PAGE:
How social media stars can help funds close the gender and ethnicity gap

Asset managers should work with social media stars to help attract millions in potential investment from women and ethnic minorities, according to a new report.

As investors, the two groups have historically felt the sector is failing to engage with them. However, “building on an emerging professional or higher income population will help create a new class of investors, as long as they are identified and engaged with,” research by think tank and advocacy group City Hive says.

The report, which was conducted with support from Schroders, White Marble Consulting, and a cohort of retail and institutional asset managers,  identified a strong lack of trust in the investment industry among women and ethnic minorities due to “historic and ongoing exclusion of them”.

“This means we must optimise female and ethnic minority talent,” it added.

The report lists several recommendations for the investment sector, including simplifying communications about pensions and investment, addressing financial education from an early age to foster better financial literacy, and connecting with independent financial advisers and social media influencers to tailor advice online.

Bev Shah, chief executive of City Hive, pointed to Vestpod, which was started by former Lehman Brothers private equity analyst Emilie Bellet, as an example of a successful social media influencer focused on savings and investment.

The digital platform aims to “financially empower women” and Bellet has attracted more than 23,000 followers on Instagram.

Shah also pointed to the Ladies Finance Club, started by female financial adviser Lisa Conway Hughes, who has amassed more than 11,000 Instagram followers.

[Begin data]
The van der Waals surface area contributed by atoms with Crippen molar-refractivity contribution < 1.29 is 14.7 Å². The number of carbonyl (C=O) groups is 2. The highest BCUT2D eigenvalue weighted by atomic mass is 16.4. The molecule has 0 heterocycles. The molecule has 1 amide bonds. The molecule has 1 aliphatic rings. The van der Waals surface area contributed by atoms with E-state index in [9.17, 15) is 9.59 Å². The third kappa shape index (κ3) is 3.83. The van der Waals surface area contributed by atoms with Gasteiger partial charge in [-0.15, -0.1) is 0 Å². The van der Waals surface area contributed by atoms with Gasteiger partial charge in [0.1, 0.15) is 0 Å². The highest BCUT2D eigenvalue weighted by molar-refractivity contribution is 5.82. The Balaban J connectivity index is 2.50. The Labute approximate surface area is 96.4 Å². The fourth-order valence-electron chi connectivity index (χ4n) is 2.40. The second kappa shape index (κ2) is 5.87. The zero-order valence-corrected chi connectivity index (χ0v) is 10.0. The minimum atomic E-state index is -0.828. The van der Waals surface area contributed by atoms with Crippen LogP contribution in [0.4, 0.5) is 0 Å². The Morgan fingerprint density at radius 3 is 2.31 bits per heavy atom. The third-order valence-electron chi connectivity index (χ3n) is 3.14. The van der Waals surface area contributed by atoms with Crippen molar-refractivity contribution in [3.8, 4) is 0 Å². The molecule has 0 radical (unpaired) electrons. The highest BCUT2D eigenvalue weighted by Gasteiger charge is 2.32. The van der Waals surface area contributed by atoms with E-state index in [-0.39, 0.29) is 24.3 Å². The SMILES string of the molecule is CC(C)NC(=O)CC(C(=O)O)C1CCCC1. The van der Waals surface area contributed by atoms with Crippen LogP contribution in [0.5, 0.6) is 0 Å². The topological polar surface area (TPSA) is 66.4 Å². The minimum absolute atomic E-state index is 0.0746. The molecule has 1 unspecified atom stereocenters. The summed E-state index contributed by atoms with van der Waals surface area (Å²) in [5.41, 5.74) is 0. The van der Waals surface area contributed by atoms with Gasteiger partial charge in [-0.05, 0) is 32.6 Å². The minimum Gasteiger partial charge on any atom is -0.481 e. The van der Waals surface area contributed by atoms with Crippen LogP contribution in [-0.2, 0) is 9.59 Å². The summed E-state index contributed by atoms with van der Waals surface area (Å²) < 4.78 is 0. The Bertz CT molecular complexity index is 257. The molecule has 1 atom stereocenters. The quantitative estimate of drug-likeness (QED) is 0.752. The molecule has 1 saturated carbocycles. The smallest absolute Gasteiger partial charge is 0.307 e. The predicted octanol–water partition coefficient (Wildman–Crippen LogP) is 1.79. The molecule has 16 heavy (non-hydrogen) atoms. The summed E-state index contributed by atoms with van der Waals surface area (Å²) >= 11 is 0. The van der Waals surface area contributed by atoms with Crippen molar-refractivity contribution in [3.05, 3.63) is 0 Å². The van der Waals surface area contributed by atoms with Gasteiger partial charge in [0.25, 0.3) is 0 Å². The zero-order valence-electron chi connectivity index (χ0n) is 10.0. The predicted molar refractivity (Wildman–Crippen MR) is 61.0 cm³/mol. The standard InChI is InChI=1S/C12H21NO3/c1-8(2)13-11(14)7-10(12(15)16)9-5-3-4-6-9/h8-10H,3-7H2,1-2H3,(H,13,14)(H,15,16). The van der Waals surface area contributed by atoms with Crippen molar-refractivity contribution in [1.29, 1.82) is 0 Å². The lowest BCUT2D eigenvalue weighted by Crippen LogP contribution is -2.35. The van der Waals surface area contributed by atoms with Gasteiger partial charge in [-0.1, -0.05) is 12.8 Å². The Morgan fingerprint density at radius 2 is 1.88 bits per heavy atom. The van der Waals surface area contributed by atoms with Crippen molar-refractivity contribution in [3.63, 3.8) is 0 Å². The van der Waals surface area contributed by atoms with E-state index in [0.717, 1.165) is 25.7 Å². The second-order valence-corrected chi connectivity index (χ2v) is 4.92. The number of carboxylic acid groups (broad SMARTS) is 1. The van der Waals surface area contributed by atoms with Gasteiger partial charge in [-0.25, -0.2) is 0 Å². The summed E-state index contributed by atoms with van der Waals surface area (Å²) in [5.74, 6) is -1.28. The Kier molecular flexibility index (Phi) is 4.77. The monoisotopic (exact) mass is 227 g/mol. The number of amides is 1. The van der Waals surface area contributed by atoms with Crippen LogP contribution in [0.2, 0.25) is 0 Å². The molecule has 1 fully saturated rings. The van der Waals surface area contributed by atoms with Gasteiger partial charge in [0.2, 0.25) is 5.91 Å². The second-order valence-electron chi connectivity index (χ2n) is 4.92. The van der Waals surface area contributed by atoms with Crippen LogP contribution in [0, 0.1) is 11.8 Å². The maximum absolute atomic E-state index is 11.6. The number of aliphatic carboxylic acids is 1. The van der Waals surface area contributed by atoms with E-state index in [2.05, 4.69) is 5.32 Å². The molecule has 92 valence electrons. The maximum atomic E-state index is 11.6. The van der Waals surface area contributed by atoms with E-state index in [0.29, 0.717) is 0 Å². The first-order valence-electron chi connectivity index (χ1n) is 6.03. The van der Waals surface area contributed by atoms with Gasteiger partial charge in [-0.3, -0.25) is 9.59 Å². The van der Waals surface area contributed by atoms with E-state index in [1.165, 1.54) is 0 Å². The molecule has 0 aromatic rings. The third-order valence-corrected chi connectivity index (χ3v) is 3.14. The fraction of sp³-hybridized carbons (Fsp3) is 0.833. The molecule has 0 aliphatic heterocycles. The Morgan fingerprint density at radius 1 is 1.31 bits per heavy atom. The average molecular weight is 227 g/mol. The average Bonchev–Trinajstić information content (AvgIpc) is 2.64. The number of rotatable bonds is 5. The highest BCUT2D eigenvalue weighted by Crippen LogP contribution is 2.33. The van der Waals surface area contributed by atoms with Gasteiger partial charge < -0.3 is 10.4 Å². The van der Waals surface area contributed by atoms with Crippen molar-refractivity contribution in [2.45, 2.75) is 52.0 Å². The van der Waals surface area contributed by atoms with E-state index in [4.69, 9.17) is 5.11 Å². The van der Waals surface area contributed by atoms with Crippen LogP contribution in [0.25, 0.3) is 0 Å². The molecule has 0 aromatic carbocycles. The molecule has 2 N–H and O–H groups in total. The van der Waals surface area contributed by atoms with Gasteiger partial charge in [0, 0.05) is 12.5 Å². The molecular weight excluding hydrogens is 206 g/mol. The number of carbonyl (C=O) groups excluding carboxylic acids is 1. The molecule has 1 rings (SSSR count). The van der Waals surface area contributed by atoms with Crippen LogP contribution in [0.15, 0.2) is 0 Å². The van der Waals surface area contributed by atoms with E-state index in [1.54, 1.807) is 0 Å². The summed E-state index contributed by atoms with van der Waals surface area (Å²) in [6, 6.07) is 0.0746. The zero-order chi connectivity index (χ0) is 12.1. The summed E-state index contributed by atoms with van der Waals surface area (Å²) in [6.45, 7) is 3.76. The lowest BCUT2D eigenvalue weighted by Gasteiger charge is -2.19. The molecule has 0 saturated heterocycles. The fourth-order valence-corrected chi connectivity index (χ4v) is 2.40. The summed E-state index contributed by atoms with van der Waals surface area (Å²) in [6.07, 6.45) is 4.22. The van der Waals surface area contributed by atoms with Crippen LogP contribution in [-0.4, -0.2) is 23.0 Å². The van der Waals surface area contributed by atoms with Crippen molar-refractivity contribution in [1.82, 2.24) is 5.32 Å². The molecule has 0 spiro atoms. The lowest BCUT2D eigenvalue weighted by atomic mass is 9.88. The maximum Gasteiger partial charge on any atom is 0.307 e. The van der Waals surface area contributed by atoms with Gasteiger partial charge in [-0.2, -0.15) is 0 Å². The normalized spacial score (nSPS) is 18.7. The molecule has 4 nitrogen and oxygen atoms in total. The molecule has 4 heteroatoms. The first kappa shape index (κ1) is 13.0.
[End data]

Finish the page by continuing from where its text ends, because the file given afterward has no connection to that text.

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“Both have created a decent following in a short space of time, and are growing fast in a space the industry is yet to explore fully or understand,” said Shah.

Meanwhile Davinia Tomlinson, founder of female financial inclusion website Rainchq, also has close to 11,000 Instagram fans.

“This group of diverse influencers are looking to educate groups who have never been targeted,” said Shah.

“Influencers who are promoting knowledge who are relatable to different groups can help close this gap.”

The survey, which took in responses from white and non-white respondents, found that 35% of men polled had investment portfolio, compared to just 12.5% of women.

White respondents held a mixture of investments, but were more likely to have a private pension and less likely to be sitting on cash compared to other groups. Black, Pakistani and Indian respondents were more likely to rely on savings and property investments.

Respondents to the survey also expressed a strong demand for more relatable role models in the investment management sector, as most admitted to turning to informal sources of information and advice from friends and family when it came to making financial decisions. The exception was among Black respondents, who cited specialist journals and independent financial advisers as their most likely source of information.

Survey participants said they felt that advertising around financial products generally failed to reflect the diversity of modern society, which stopped them engaging meaningfully.

Shah said: “Our research proved that investment is all too often seen as something only for the elite or those with considerable money and wealth. If the asset and investment management industry wants to tackle these inequalities, we need to move beyond awareness and take action to address the imbalances in our financial system.

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“By democratising investing, we can create a fairer, more inclusive industry that helps people from all backgrounds find their way to financial security.”

Schroders’ Carolina Minio Paluello said the report acts as a reminder that asset managers have a long way to go to “creating an industry that is inclusive and accessible to everyone”.

“It is our responsibility…to take actionable and accountable steps to address the barriers that are preventing ethnic minorities and women from accessing the resources and opportunities that are available within our financial industry,” she said.

To contact the author of this story with feedback or news, email David Ricketts

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